Wednesday, June 01, 2011

The revolution will not be DVRed

On the KTLA morning news program Wednesday the "tech guy" Rich DeMuro (the second person they've had in that slot) did a story about a family who records so many shows that they need three DVRs. (The specific mention during the piece of "our friends at AT&T U-verse" revealed it to be a not-really-veiled promo.) The tone seemed to be, Wow, look at this mother and daughter who really like watching TV, rather than, Egad, check out these freaks who haven't figured out how to delete programs from the queue after watching them.

My wife and I have had two DVRs for several years (one for the TV in the living room, one for the TV in the bedroom). (I wrote about the glory of DVRs in this post over a year and a half ago.) Much of that time both were generally over 75% full (and occasionally over 90% full)—and each held 100 hours worth—because of all the shows and movies recorded. When we got a HD flat-screen TV last November we also got a new HD DVR unit and that one got filled within months.

And we don't save much after watching (unlike, as best I could tell, this featured family—but the news story didn't really identify the habits of the interviewed family for me to be sure), so we're watching a fair amount but recording new material at an even faster pace. We have had to delete something without actually having watched it in order to free up some room on the hard drive so we could record more new stuff (which clearly suggests that in the moment we fancy that we'll want to watch something later but it's only the ease of pressing one button on the remote that facilitates the notion; months passed and we never quite felt like playing it, and if something has to go this is what can be sacrificed).

Does that make us devotees to the medium? Perhaps. Does it make us overly ambitious about what we think we'll actually have time to watch given the ease of recording? Almost certainly. Does it make us worthy of even a short interview piece on even a local news program? No. But if we were to be featured in such a story, should it not address both aspects of what recording so much entails? Well, I guess that's more than one should expect from a photogenic dweeb masquerading as both a journalist and as a nerd.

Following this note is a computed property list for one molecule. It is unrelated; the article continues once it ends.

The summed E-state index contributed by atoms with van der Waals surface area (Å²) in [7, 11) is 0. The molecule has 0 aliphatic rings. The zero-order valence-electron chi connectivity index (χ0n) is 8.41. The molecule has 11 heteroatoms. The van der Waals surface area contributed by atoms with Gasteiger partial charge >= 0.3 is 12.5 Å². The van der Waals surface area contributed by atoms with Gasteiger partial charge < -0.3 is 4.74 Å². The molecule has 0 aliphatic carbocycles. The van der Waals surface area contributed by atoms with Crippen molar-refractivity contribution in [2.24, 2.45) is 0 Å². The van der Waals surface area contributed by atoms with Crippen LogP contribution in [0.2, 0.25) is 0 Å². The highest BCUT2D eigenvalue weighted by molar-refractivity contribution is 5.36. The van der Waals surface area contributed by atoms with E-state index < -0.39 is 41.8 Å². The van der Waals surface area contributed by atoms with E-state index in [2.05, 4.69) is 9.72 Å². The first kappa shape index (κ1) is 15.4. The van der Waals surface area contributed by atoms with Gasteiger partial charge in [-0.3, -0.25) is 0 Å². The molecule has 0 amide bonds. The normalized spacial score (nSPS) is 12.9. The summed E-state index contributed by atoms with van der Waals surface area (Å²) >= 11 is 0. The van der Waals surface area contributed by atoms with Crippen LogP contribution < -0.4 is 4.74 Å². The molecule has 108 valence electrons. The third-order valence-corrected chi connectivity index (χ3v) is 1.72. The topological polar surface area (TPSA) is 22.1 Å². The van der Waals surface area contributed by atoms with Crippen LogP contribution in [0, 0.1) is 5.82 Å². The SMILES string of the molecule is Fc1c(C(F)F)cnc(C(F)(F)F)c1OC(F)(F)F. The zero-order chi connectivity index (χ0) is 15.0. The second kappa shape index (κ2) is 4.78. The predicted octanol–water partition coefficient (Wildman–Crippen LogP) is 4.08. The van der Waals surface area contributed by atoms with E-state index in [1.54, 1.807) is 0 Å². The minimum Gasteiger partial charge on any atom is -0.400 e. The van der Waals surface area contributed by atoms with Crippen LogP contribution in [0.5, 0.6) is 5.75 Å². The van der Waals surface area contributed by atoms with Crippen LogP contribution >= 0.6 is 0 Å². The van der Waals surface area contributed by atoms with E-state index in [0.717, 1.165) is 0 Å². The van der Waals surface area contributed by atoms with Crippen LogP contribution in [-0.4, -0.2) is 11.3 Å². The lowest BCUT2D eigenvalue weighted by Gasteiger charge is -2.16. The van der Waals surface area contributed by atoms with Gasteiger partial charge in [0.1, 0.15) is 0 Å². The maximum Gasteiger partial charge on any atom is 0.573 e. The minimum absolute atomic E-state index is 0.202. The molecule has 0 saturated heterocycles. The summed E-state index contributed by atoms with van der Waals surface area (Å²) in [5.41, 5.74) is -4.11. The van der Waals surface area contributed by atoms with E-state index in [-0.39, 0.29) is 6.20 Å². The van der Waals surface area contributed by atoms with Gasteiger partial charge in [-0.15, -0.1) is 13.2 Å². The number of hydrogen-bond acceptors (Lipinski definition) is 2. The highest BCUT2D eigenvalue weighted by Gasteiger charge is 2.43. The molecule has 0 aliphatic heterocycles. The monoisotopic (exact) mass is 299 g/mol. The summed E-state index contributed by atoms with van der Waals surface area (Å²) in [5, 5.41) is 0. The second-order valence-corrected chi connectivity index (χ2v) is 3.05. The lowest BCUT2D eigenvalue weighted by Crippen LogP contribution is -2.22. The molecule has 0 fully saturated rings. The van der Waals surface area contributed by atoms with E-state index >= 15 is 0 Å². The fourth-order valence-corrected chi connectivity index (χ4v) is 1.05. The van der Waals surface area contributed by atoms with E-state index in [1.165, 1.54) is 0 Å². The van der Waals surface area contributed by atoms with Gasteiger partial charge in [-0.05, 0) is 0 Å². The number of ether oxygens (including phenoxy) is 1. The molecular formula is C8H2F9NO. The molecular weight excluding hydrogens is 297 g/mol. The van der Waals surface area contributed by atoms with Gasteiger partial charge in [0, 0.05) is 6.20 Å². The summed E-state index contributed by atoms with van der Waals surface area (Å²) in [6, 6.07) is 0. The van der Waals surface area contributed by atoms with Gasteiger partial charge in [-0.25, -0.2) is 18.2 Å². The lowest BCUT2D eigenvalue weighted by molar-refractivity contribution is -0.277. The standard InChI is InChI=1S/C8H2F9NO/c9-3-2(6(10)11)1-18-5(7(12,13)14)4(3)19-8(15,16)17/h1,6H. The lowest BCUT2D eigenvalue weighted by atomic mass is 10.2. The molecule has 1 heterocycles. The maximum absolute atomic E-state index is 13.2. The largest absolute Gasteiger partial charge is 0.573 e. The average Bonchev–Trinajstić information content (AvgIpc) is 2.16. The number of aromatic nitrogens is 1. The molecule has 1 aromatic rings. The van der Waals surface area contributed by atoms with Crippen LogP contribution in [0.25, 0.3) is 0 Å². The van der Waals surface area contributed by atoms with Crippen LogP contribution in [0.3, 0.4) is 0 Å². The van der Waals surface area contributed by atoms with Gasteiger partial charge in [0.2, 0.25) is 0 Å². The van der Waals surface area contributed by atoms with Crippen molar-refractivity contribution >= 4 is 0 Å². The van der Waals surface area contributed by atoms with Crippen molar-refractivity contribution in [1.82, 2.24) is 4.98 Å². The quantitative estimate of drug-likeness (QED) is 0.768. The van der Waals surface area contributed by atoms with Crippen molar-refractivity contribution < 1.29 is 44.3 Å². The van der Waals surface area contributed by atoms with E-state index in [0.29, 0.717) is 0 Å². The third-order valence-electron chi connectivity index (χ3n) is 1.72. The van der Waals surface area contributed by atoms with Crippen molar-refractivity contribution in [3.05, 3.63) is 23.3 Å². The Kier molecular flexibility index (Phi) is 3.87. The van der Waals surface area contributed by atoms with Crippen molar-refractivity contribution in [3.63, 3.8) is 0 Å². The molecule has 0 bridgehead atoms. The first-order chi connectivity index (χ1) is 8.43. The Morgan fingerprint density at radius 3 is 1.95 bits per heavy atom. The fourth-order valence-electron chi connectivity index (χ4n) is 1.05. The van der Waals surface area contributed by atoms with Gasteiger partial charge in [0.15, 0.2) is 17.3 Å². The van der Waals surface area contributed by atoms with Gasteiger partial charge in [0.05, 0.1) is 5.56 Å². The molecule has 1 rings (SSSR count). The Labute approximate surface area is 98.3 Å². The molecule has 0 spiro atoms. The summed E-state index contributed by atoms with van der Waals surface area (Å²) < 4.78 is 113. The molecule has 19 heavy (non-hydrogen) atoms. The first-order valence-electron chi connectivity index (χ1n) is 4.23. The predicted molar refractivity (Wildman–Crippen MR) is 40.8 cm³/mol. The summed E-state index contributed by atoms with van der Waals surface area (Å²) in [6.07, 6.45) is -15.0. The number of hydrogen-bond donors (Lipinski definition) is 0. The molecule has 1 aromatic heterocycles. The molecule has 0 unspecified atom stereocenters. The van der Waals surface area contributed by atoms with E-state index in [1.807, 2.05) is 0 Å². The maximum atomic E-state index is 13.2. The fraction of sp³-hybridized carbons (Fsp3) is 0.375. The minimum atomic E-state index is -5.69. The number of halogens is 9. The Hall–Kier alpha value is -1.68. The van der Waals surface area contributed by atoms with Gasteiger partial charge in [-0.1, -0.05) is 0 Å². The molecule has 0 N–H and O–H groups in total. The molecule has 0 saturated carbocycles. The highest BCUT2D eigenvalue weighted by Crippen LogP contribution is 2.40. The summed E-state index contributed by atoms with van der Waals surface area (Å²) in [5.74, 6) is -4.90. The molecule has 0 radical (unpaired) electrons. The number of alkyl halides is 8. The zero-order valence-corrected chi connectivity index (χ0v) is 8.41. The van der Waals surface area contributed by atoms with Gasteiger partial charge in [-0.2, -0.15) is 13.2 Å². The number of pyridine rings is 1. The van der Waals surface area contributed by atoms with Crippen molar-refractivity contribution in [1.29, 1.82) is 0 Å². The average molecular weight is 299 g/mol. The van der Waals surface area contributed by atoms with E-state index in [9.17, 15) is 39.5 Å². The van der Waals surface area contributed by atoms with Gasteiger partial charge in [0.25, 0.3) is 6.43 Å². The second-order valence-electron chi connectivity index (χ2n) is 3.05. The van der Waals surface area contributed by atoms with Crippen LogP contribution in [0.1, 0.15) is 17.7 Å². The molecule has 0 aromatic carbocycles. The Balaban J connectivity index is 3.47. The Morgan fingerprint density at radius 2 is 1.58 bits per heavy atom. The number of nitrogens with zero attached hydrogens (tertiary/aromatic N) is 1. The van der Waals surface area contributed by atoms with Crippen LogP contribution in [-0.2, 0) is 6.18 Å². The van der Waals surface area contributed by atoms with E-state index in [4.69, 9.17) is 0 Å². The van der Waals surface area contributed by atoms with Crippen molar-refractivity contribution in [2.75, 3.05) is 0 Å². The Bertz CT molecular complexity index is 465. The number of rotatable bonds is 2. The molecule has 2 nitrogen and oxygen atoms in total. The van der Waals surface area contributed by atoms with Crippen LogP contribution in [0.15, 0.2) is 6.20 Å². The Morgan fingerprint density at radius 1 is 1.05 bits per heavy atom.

Not that the morning news is worth recording, and not that it isn't filled with other fluff, but had this particular episode been something being played from the DVR, the "tech guy" segment definitely would have deserved to be fast-forwarded through.

Sponsorship during the news is bordering on ubiquitous, but blending it in seamlessly is what separates the professionals from the amateurs, and the oldest station in Los Angeles (even though it's only a CW affiliate) can do better. But it's still better than the unwatchable drivel over on KTTV's Good Day LA.

That's why I tend to eschew the morning news (other than to catch a weather report) and... you guessed it... watch something recorded on the DVR.


  1. We have two DVRs, and we use perhaps 15 percent of their capacity. There's just not enough worth recording. The only reason we have two is that one is hi-def and the other is not, and one is for my shows and the other is for hers.

  2. Gee, you kids and your newfangled thingamabobs. I'm still using a VCR and I have stacks of tapes all over the place, pre-recorded movies and TV shows I taped off the air a while ago. Gee, maybe I should watch that episode of X-Files I stumbled across the other day. Let's see, that series wrapped up two years ago, right?


So, what do you think?